ALL THE most subtle and stunning qualities of Vermeer's paintings -- the mysticism, the sensuality, the passion, the wit and the deliberate intelligence -- are brought together in a brilliant argument for the crucial role of the artist in "The Art of Painting," the allegorical masterpiece that Vermeer himself kept adamantly private -- and which is the closest thing to a declaration of purpose he left behind.
The uncharacteristically large (nearly four feet tall) canvas was to have been a centerpiece of the National Gallery's Vermeer exhibit four years ago, but was too fragile to travel from the Kunsthistoriches Museum in Vienna; now restored and surrounded by four of the Gallery's own Vermeers, it has a polemical authority that adds new drama to his often enigmatic portraits.
Superficially, it shows an artist -- not a self-portrait, but an Everyman of the canvas with his back turned to the "audience" -- just beginning a painting of a girl who represents Clio, the Muse of history. Incongruously crowned with a laurel wreath, clutching her props and simpering, she stands in the light of an unseen window before an antique map of the Netherlandish empire. She seems a weak goddess. The painter's figure, big and brash in a slashed black velvet doublet, is an energy source that clearly dominates the subservient model.
But the more you gaze at the painting, the more the metaphors pile up. On one level, "Painting" is a master class on Vermeer's own technique, with its claustrophobicly precise perspective, its shifts of hard and soft focus and its soft folds of exquisitely diffused light. (It also passes along more mundane technique, showing the canvas's underpainting, the figure's chalked-in outline, etc.) It employs a sort of painterly rhetoric, using the shifting degrees of focus as stage directions for the viewer's attention: This is essential, this is plastic, this is faded (made irrelevant) by time.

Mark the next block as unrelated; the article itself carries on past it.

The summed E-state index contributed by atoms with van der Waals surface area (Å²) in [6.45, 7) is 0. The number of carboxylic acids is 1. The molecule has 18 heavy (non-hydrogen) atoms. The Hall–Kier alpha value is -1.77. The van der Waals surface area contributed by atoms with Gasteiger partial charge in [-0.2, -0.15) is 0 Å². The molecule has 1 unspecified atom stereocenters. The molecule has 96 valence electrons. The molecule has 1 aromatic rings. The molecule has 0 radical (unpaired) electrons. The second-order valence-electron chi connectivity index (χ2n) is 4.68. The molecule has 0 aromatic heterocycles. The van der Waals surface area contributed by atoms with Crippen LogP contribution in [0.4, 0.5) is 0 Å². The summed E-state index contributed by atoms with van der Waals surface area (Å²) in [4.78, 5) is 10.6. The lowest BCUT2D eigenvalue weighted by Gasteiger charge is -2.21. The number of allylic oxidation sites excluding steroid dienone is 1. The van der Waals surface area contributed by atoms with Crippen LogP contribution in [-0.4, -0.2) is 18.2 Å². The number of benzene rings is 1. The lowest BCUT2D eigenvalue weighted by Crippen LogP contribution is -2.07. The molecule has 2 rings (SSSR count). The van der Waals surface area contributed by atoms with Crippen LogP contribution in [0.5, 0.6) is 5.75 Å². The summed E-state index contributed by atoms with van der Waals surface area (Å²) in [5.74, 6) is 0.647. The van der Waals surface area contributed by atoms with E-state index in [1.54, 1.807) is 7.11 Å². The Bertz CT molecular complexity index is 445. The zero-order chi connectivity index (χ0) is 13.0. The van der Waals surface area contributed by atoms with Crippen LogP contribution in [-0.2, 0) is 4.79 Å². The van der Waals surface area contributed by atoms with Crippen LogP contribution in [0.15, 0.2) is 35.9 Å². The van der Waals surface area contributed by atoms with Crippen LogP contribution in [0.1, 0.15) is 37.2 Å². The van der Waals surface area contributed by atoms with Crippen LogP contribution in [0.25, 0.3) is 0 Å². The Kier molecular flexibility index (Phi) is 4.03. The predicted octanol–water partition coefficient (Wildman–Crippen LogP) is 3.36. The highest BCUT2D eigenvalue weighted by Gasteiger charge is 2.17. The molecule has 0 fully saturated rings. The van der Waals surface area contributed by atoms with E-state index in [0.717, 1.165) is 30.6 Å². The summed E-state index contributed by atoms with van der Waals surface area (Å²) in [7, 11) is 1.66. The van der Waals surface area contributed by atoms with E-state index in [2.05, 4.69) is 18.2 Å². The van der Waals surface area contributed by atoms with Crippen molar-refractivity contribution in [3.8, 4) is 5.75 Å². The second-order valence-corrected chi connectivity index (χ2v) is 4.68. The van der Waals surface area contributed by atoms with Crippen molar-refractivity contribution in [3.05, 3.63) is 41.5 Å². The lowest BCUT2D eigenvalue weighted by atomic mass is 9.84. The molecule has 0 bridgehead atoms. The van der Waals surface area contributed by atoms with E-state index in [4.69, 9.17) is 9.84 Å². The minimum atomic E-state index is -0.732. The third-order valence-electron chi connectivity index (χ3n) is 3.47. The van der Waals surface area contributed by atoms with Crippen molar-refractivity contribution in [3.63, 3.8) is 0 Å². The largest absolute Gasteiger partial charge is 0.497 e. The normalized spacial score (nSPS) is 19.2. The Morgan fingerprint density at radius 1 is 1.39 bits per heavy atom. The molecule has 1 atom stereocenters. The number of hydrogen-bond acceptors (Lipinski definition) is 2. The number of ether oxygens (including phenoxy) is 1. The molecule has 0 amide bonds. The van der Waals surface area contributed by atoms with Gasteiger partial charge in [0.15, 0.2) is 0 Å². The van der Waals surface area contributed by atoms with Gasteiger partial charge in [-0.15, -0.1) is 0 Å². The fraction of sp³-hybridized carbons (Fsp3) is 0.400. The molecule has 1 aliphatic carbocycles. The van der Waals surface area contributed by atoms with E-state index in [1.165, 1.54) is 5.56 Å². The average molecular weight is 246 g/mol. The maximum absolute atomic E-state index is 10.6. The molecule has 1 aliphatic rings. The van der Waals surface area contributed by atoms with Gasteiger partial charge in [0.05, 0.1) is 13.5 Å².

Its central pun proclaims the "divinity" inherent in the creative process, in the transformation of an unlettered girl in not-so-classical drapery into an avatar of Dutch national pride. Beyond that, it bows to the artist's pride in his own cathartic part in this cultural preservation; and even beyond that, pays homage through the act of artistic creation to the original Creator.
And all the while, Vermeer is luxuriating in the resonance of his brush strokes, emphasizing the tension in the anonymous painter's shoulders (he seems just about to take a deep breath and plunge into the real work), the obvious weight of the endearingly kiltered chandelier, even the self-consciously portentous bit of ruined statuary. "The Art of Painting" is both proclamation and pure physical celebration. No wonder he never let it go.
THE ART OF PAINTING -- Through Feb. 6 at the National Gallery of Art, West Building,Sixth and Constitution NW (Metro: Smithsonian, Archives/Navy Memorial). 202/737-4215 (TDD: 202/842-6176). Web site: www.nga.gov. Open Friday-Saturday and Monday-Thursday 10 to 5, Sunday 11 to 6. Free.